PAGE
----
So if your question here is intended as a means to express your frustration about the unexplained downvotes, then I totally can understand that. And it's okay for you to feel like that. If on the other hand your question is meant as a statement against downvoting in general, then I cannot agree with it. Downvoting is essential for the site to work properly (see @terdon's answer), even if sometimes it's not used as well as it should.

You (all of us) just have to accept that sometimes you'll get downvotes without an explanation and move on to your next great answer!

PS: Your answer has also received some upvotes, which means that some users actually find it useful! So don't fixate on the unexplained downvotes only, but also on the useful side of the post you've provided!


Edit:

This isn't just about my answer. I see alot of answers and questions that get downvoted for no good apparent reason and without explanation. I can't help thinking this is done maliciously. When I see this, I upvote.

I understand that, but I'm not sure if most downvotes without explanation have malicious intent or if they are a result of poor understanding of the post (I mostly believe that the latter is the most frequent case). Most of the time this poor understanding can be attributed either to the lack of clarity of the post, so the OP is to be "blamed", or to the lack of willingness of a reader/downvoter of the post to try to understand what the OP (who very often is not a native speaker or a Linux guru) might wanted to say, so the reader/downvoter is to be "blamed".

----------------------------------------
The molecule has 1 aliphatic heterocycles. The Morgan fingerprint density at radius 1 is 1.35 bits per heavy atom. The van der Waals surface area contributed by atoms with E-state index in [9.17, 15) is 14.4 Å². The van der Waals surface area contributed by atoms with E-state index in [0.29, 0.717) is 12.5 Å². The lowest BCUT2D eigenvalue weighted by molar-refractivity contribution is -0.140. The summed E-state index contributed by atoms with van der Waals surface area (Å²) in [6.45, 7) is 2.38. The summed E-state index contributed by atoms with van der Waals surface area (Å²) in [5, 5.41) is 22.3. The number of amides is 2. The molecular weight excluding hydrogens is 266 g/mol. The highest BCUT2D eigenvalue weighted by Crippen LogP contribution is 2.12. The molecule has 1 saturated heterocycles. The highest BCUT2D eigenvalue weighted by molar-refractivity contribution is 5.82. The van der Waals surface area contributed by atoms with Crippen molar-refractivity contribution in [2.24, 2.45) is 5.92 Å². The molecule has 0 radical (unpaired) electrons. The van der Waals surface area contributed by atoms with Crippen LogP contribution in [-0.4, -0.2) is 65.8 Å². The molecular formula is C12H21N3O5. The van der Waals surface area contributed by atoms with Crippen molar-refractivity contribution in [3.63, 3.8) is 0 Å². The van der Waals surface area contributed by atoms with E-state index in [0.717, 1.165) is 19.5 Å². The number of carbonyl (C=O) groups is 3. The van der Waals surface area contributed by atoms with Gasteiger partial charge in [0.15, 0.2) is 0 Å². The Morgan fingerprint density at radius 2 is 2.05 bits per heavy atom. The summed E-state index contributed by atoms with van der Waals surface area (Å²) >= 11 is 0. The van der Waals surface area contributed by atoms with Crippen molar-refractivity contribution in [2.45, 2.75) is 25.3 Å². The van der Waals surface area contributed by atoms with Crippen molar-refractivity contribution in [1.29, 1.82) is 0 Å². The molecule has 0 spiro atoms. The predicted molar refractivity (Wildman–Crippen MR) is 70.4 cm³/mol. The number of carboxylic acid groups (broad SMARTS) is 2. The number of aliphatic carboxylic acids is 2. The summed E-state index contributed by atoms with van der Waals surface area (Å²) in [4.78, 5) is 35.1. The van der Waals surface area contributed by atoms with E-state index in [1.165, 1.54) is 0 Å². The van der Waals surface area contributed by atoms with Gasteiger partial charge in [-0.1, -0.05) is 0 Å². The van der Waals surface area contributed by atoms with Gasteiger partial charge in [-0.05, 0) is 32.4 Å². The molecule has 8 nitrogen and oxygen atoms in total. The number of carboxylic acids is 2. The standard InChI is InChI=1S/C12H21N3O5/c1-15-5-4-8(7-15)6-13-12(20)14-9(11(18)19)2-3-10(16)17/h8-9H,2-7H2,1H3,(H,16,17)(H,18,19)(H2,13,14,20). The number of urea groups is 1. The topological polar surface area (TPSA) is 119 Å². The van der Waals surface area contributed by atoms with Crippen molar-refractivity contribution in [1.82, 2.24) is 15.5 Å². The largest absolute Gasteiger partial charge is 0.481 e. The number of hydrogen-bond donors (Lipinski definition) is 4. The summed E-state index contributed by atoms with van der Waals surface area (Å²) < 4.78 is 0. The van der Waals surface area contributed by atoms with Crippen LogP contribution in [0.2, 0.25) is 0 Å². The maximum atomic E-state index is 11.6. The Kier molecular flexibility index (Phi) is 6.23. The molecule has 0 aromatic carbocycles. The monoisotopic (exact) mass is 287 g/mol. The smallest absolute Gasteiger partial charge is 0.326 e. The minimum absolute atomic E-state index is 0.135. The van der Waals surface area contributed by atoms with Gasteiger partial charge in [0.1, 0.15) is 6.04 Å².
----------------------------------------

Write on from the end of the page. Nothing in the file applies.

In any case, what we can do is:

  • Lead by example and try to justify our downvotes as often as we can.

  • Try to see what a downvoter could have seen as wrong with a post and let the OP know, so they can fix it, or maybe we try to fix that ourselves by editing.

  • Upvote the post if we find it useful, but of course not upvote it just because it got a downvote without explanation.

  • Visit the Raiders of the Lost Downboat chatroom, our special room dedicated to moderation (see The 'Raiders of the Lost Downboat' chat room), and let the people there know about a post that was wrongly downvoted, so they may try and fix the votes of the post by upvoting or editing it.

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This is a subject that has been raised dozens of times both here and on the main meta, and it is indeed a reasonable suggestion if you don't have much experience with Stack Exchange. However, it is a fundamentally bad suggestion as I hope you will understand if you read some of the links or just the FAQ answer to the main meta post, whose bullet points I reproduce below:

  • Voting is, first and foremost, a content rating system. Rather than being a way of communicating with the author, downvotes are a way of communicating to future readers that a post is not useful, doesn't show much research effort, or is not a good fit for the site. If someone wants to leave a comment to communicate with the author, they can always do so, independent of the voting system.

  • In the vast majority of cases, nothing needs to be clarified. The tooltip on the downvote arrow already explains what a downvote means, and it is specific for questions and answers. In most cases, the "comment" in the tooltip already adequately explains the logic behind the downvote, so an additional comment would just be wasted effort and noise.

  • Any requirement could be trivially circumvented by entering gibberish or something unconstructive like "this is bad". Detecting and stopping those who enter such stuff through moderation/administrative action is simply not feasible on a network with millions of users.